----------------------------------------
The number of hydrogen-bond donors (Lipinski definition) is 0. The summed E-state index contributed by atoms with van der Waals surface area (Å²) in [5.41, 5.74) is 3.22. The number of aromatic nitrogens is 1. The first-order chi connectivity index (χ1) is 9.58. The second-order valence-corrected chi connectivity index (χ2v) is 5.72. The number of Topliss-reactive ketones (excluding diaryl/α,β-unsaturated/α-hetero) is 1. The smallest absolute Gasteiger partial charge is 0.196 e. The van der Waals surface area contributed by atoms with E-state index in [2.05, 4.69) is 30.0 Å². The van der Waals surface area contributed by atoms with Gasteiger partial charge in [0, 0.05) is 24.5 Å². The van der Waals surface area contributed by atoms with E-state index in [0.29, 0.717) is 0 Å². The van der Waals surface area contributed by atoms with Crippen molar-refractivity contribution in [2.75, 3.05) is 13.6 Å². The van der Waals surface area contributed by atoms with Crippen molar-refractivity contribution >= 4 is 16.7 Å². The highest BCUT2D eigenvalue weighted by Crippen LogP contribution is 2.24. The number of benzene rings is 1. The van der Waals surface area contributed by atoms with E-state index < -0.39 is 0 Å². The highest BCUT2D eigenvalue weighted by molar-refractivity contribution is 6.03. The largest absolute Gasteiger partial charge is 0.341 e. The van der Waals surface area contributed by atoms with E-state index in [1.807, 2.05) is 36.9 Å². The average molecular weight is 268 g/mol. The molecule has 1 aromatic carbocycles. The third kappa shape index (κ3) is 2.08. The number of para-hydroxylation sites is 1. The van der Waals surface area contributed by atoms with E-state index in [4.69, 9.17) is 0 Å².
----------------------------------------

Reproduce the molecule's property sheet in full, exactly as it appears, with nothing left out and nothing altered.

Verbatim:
The number of hydrogen-bond donors (Lipinski definition) is 0. The summed E-state index contributed by atoms with van der Waals surface area (Å²) in [5.41, 5.74) is 3.22. The number of aromatic nitrogens is 1. The first-order chi connectivity index (χ1) is 9.58. The second-order valence-corrected chi connectivity index (χ2v) is 5.72. The number of Topliss-reactive ketones (excluding diaryl/α,β-unsaturated/α-hetero) is 1. The smallest absolute Gasteiger partial charge is 0.196 e. The van der Waals surface area contributed by atoms with E-state index in [2.05, 4.69) is 30.0 Å². The van der Waals surface area contributed by atoms with Gasteiger partial charge in [0, 0.05) is 24.5 Å². The van der Waals surface area contributed by atoms with E-state index in [0.29, 0.717) is 0 Å². The van der Waals surface area contributed by atoms with Crippen molar-refractivity contribution in [2.75, 3.05) is 13.6 Å². The van der Waals surface area contributed by atoms with Crippen molar-refractivity contribution >= 4 is 16.7 Å². The highest BCUT2D eigenvalue weighted by Crippen LogP contribution is 2.24. The number of benzene rings is 1. The van der Waals surface area contributed by atoms with E-state index < -0.39 is 0 Å². The highest BCUT2D eigenvalue weighted by molar-refractivity contribution is 6.03. The largest absolute Gasteiger partial charge is 0.341 e. The van der Waals surface area contributed by atoms with E-state index in [1.807, 2.05) is 36.9 Å². The average molecular weight is 268 g/mol. The molecule has 1 aromatic carbocycles. The third kappa shape index (κ3) is 2.08. The number of para-hydroxylation sites is 1. The van der Waals surface area contributed by atoms with E-state index in [4.69, 9.17) is 0 Å².